IMSI in patients with increased sperm DNA damage: Hazout et al. measured sperm DNA integrity in 72 patients under IMSI and ICSI treatment. They observed improvement of implantation and birth rates, not only in patients with sperm DNA damage, but also in those with normal sperm DNA status (11). Also, others recorded similar results in fertilization and good quality embryos in patients with sperm DNA damage between sibling oocytes splitted into ICSI and IMSI groups (38). However, Cassuto et al. showed no correlation between abnormal head shape spermatozoa with high magnification (Score 0) and DNA fragmentation. But, the rate of chromatin decondensation of their score 0 spermatozoa was two times more than the spermatozoa that scored 4–6. Also, there were no expanded blastocysts following the injection of the spermatozoa with the lowest morphology score and these results confirmed each other (39, 40). On the contrary, some studies showed positive correlation between sperm morphology and sperm DNA quality (13, 41, 42). Hammoud et al. showed in patients with high sperm DNA fragmentation, selection of spermatozoa in high magnification and without vacuole increases the selection of spermatozoa with intact DNA (43). So, since during ICSI, the chromatin structure of microinjected spermatozoa is unknown, the use of noninvasive methods like MSOME criteria and IMSI can be effective.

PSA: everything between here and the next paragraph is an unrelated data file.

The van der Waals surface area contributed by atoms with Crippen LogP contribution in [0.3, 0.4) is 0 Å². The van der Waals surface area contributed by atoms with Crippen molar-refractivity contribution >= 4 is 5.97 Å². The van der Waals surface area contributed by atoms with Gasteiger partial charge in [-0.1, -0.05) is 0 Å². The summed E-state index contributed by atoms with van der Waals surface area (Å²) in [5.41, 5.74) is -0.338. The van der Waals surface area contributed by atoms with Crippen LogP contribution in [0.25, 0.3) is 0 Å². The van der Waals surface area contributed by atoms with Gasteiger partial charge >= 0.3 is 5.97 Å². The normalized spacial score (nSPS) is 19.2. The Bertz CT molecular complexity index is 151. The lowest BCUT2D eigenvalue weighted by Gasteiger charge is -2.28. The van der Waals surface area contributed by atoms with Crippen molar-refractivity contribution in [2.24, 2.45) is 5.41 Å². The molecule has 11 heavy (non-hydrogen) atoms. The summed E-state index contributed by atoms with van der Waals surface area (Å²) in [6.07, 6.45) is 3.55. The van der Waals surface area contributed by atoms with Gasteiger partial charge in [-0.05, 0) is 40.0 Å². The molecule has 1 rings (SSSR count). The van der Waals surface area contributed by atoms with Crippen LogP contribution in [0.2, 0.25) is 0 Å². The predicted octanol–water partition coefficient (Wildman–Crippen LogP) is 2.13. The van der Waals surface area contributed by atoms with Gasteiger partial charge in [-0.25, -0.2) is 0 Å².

IMSI in advanced maternal age and pre-implantation genetic screening: The quality of the oocytes is age-dependent, which affects the ICSI results. Cassuto et al. showed a difference in the embryo quality produced from oocytes of the women below and above 30 years old after IMSI. They showed that when moderate and bad quality spermatozoa were injected, a lower rate of best and good quality embryos developed in the group of older females in comparison with the younger ones. But, when a high-quality spermatozoon (Class I) was injected, the correlation between age and the quality of the oocyte was negligible. Also, the percentage of high-quality embryos between young and older women was not different because these "top quality spermatozoa" do not need any repair (44). In 2011, Figueira et al. also studied the effect of sperm selection with MSOME on the chromosomal status of embryos from couples with advanced maternal age in PGS cycles. The statistics showed the incidence of sex chromosomal aneuploidy and chaotic embryos were significantly higher in ICSI embryos than in IMSI (23.5% versus 15.0%, 27.5% versus 18.8%, respectively). Moreover, the percentage of cycles without embryo transfer was meaningfully higher in ICSI–PGS cycles (11.8% versus 2.5%). Additionally, the authors reported ‘best looking’ spermatozoa seemed to carry a higher proportion of the X chromosome (45). Setti et al. confirmed that the incidence of XX embryos in IMSI cycles was significantly higher than ICSI (46).